6 Ways to Improve Your Commute to Work10th September 2015 | George Atkins
The commute to work is perhaps the most arduous part of each working person’s day. Getting up ludicrously early, sitting on a train, bus or in a car, wishing that teleportation was a viable, real-life technology. Surely then, the best option for the travelling worker is to make commuting as stress-free, as productive, maybe even as enjoyable as possible; Here are 6 easy ways to relieve the crushing mundanity of commuter life!
Change Your Travel Route
If you are bored with the same commute to work every day, why not mix it up and try a different route? Sure, you might have to leave a little earlier to negotiate longer routes, but it’s a small price to pay considering how much less bored and stressed you will be as a result; It may even be less busy than your usual gridlocked motorway commute. Obviously this is only an option for those of you driving or cycling to work considering that, as far as I’m aware, they don’t just let anyone drive a train! City commuters may also like to switch to walking or cycling; these methods have the added bonus of keeping you fit and healthy, as well as enabling you to appreciate your surroundings in a way that other modes of transport simply don’t.
Listen To Music/ Audio books/ Podcasts (Definite Must!)
If you’re not using an MP3 player on your way into work then you’re definitely missing out! Your commute to work can be made enjoyable through listening to music, podcasts and audio books that you wouldn’t normally have time to listen to, helping to stimulate your mind before even arriving at the office. As for stereos, most modern cars now boast some degree of MP3 compatibility, so you need not be confined to headphones all the time. This is a great way of making a normally painstaking commute a breeze, helping to keep you calm and reduce your stress levels. Speaking of which…
Learn a New Language
An arguably even better way of spending your daily commute is by learning a new language; thanks to an assortment of free podcasts, you can learn at least basic language phrases during your commute to work and back. You might attract some concerned looks from fellow commuters if you start repeating Spanish noun phrases on the tube, for example, but it still stands up as a great way of utilising otherwise wasted time more effectively. Experts recommend a combination of different delivery methods to maximise efficient learning; using an audio book alongside a phone app, for instance, would be twice as effective and (if you have a smart phone) is easily doable during your daily commute.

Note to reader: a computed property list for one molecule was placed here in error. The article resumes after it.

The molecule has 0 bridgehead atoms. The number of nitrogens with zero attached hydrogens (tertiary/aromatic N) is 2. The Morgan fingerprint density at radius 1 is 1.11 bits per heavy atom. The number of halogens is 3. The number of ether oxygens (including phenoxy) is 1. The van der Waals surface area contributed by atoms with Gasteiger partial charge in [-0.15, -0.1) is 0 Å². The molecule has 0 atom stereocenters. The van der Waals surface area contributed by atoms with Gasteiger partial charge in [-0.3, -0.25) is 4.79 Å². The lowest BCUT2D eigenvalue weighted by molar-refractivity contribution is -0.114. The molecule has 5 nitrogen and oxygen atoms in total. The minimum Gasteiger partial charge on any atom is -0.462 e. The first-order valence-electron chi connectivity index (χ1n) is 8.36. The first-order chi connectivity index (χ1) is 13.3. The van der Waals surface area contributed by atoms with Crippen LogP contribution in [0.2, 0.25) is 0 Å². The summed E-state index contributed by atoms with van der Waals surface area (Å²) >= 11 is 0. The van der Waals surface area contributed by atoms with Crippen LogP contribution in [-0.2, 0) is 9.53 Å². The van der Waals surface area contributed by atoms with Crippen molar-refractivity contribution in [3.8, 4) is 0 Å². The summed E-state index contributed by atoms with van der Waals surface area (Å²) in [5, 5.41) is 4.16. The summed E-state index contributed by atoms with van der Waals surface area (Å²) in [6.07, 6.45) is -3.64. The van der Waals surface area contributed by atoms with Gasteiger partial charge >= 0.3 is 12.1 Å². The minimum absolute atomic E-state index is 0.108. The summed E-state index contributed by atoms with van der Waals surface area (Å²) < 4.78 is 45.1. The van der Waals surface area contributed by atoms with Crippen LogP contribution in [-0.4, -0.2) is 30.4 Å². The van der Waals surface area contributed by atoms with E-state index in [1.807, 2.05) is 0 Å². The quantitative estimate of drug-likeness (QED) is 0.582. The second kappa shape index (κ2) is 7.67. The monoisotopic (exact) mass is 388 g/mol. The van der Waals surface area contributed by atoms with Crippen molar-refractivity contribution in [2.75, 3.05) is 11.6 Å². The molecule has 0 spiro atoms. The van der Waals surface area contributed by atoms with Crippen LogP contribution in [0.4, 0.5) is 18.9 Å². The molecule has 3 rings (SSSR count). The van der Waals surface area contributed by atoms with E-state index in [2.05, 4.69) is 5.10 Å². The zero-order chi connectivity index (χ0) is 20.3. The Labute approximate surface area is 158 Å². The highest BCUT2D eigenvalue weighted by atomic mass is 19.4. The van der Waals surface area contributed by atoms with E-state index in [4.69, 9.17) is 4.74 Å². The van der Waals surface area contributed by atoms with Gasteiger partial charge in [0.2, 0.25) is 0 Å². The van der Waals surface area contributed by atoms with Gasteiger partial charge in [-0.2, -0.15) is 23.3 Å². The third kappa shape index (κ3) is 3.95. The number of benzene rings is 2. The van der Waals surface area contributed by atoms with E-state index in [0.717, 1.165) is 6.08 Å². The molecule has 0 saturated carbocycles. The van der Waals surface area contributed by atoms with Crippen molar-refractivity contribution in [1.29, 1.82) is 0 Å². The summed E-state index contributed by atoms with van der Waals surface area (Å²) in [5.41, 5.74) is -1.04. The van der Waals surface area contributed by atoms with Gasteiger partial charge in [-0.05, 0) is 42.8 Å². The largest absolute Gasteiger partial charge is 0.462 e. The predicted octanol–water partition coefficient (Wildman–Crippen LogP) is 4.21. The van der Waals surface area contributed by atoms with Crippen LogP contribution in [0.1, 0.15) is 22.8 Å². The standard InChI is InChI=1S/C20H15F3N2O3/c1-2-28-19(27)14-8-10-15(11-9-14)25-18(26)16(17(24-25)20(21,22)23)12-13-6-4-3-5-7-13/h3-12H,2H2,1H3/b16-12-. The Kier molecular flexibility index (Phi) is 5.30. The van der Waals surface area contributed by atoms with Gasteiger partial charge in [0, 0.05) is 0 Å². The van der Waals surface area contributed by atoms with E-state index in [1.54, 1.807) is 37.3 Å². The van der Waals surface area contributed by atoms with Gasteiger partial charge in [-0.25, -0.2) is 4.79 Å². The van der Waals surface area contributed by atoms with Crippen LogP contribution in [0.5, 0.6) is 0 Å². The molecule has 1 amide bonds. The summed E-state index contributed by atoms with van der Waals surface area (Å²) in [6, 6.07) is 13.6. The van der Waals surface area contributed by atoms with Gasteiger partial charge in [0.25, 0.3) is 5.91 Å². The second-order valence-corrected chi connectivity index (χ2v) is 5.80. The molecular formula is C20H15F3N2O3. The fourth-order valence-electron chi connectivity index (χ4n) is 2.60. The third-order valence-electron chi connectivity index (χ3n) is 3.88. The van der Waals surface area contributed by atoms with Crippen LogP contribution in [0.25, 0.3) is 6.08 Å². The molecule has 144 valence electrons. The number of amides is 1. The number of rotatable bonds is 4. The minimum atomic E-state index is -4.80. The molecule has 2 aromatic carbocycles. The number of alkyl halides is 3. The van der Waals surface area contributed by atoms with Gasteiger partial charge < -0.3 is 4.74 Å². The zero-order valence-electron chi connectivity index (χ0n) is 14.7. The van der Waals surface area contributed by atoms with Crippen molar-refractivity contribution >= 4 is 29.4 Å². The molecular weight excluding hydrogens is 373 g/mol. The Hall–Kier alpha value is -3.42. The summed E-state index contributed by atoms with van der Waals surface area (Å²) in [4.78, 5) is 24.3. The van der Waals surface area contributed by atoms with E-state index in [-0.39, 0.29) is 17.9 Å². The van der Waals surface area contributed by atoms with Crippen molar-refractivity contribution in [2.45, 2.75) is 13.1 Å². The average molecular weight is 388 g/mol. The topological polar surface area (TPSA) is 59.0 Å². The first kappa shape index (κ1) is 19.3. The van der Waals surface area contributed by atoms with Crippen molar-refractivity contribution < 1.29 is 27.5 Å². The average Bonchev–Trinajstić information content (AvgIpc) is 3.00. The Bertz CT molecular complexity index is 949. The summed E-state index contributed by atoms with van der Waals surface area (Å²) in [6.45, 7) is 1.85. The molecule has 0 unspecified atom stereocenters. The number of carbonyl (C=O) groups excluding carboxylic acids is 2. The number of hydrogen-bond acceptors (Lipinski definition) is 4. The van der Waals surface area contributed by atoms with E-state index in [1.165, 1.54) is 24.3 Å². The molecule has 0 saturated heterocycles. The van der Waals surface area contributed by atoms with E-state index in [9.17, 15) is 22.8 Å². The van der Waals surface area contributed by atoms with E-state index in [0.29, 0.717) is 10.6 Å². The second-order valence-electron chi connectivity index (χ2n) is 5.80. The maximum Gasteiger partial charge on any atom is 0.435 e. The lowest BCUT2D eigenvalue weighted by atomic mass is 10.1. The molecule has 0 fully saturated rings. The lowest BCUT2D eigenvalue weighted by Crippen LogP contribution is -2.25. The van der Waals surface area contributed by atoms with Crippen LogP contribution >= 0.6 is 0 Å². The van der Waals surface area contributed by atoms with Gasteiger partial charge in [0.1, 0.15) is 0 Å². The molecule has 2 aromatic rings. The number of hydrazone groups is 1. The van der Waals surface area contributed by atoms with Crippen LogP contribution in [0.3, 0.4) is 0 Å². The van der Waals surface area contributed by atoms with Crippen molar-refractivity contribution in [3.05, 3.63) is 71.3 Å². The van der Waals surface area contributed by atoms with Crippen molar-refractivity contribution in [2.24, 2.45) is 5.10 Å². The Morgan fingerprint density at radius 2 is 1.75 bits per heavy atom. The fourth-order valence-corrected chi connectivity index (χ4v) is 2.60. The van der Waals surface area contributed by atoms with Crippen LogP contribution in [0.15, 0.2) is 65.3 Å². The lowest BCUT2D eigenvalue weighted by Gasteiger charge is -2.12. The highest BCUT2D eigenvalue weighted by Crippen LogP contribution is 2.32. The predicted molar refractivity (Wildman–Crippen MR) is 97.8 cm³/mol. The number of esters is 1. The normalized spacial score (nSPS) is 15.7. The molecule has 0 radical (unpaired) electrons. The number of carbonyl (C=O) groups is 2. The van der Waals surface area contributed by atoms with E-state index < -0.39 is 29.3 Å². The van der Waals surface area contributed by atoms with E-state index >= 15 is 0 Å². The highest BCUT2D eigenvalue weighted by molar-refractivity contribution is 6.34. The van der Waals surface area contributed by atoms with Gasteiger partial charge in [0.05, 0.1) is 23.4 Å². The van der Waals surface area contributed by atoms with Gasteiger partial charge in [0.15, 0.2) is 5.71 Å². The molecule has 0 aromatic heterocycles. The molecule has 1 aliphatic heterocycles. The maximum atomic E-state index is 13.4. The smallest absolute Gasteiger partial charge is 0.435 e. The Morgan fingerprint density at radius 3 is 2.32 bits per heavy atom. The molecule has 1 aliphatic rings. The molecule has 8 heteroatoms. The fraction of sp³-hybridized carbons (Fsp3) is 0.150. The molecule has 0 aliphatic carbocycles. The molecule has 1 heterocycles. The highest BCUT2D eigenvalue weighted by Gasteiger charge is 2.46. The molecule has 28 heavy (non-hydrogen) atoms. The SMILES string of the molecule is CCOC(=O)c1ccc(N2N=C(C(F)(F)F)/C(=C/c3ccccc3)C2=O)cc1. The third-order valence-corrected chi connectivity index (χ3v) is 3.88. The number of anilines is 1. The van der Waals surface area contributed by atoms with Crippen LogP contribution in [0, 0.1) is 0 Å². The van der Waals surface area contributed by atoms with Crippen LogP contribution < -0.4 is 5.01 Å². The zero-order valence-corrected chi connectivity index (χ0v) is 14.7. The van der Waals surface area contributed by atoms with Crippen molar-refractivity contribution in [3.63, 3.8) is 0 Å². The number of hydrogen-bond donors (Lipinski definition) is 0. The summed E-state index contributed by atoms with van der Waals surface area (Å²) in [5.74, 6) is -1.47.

Wake Up Earlier
If you’re definitely not a ‘morning person’ or sometimes struggle to get to the office with enough time to spare, this may be an option for you. Nobody enjoys getting out of bed earlier, but it will almost certainly make commuting to work easier (if you set off before rush hour), allowing you to get to the office and work distraction-free. Also, if early arrival means leaving earlier at your company, then you might be able to miss out on that appalling rush hour backlog traffic despised by most commuters! If not then your company is still sure to take notice of how keen you are, which can never be considered a bad thing.
Create a to-do-list
One way of minimising stress when you get to the office is to plan out and streamline the day’s tasks. Creating a to-do-list whilst commuting to work might not be everyone’s idea of fun, but it’s certainly an effective way of preventing raised stress levels and panicking later in the work day. It makes sense if you think about it; commuting time should be utilised as effectively as possible and forward planning your daily itinerary is an excellent way of making your day go smoothly. If you’re driving or cycling, then evidently this might not be the best idea for you; instead try developing a mental checklist or download an app which you can use vocally instead, both of which will enable you to plan ahead without having to take your hands off the wheel/ handlebars.
Play Games to Exercise Your Mind
Playing ‘brain training’ games or doing newspaper puzzles like Sudoku stimulate you mentally, preparing you for a day of work in the process. Games like these have been known to prevent age-based memory loss and should maintain your brain’s short and long term memory, making this an excellent option for commuters with smart phones, tablet devices or just with newspapers/ magazines. However, you should stay clear of brightly coloured/ garish game graphics as these tend to distract users from the actual problem-solving elements. There are, for example, a number of free Sudoku apps to download via Apple’s App Store and Google Play, not forgetting newspaper apps like the one offered by The Guardian which include several traditional paper-based brain teasers; try one of them out today!